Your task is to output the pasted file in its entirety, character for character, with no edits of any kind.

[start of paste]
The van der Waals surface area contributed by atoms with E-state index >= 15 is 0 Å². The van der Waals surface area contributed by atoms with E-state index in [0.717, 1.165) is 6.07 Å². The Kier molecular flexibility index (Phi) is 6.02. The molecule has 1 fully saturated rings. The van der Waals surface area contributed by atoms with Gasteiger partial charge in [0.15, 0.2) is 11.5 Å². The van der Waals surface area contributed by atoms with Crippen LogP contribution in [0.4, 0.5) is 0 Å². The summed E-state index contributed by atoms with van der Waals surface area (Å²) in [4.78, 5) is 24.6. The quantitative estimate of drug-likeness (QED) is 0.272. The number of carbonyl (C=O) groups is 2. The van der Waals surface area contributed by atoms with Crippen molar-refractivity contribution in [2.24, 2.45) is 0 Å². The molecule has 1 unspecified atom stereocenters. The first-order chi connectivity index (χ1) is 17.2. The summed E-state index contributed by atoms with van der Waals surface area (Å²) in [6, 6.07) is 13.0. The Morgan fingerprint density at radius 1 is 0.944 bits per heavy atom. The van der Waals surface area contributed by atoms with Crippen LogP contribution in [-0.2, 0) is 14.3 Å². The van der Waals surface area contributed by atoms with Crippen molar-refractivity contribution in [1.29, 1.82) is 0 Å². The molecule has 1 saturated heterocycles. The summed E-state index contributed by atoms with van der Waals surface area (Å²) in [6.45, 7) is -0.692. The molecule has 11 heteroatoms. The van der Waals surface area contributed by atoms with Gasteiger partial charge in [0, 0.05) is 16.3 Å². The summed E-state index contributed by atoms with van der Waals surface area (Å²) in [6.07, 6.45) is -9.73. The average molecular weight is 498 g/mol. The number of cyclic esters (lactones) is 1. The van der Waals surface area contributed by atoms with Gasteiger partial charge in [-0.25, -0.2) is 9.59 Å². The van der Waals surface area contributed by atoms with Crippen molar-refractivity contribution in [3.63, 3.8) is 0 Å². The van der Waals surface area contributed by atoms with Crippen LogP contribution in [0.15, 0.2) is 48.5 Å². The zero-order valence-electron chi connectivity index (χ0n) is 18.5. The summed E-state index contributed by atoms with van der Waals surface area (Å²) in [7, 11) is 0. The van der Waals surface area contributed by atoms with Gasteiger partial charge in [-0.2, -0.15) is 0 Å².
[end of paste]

The van der Waals surface area contributed by atoms with E-state index >= 15 is 0 Å². The van der Waals surface area contributed by atoms with E-state index in [0.717, 1.165) is 6.07 Å². The Kier molecular flexibility index (Phi) is 6.02. The molecule has 1 fully saturated rings. The van der Waals surface area contributed by atoms with Gasteiger partial charge in [0.15, 0.2) is 11.5 Å². The van der Waals surface area contributed by atoms with Crippen LogP contribution in [0.4, 0.5) is 0 Å². The summed E-state index contributed by atoms with van der Waals surface area (Å²) in [4.78, 5) is 24.6. The quantitative estimate of drug-likeness (QED) is 0.272. The number of carbonyl (C=O) groups is 2. The van der Waals surface area contributed by atoms with Crippen molar-refractivity contribution in [2.24, 2.45) is 0 Å². The molecule has 1 unspecified atom stereocenters. The first-order chi connectivity index (χ1) is 17.2. The summed E-state index contributed by atoms with van der Waals surface area (Å²) in [6, 6.07) is 13.0. The Morgan fingerprint density at radius 1 is 0.944 bits per heavy atom. The van der Waals surface area contributed by atoms with Crippen LogP contribution in [-0.2, 0) is 14.3 Å². The van der Waals surface area contributed by atoms with Crippen molar-refractivity contribution in [1.29, 1.82) is 0 Å². The molecule has 1 saturated heterocycles. The summed E-state index contributed by atoms with van der Waals surface area (Å²) in [6.45, 7) is -0.692. The molecule has 11 heteroatoms. The van der Waals surface area contributed by atoms with Gasteiger partial charge in [0, 0.05) is 16.3 Å². The summed E-state index contributed by atoms with van der Waals surface area (Å²) in [6.07, 6.45) is -9.73. The average molecular weight is 498 g/mol. The number of cyclic esters (lactones) is 1. The van der Waals surface area contributed by atoms with Gasteiger partial charge in [-0.25, -0.2) is 9.59 Å². The van der Waals surface area contributed by atoms with Crippen molar-refractivity contribution in [3.63, 3.8) is 0 Å². The van der Waals surface area contributed by atoms with Crippen LogP contribution in [0.15, 0.2) is 48.5 Å². The zero-order valence-electron chi connectivity index (χ0n) is 18.5. The summed E-state index contributed by atoms with van der Waals surface area (Å²) in [7, 11) is 0. The van der Waals surface area contributed by atoms with Gasteiger partial charge in [-0.2, -0.15) is 0 Å².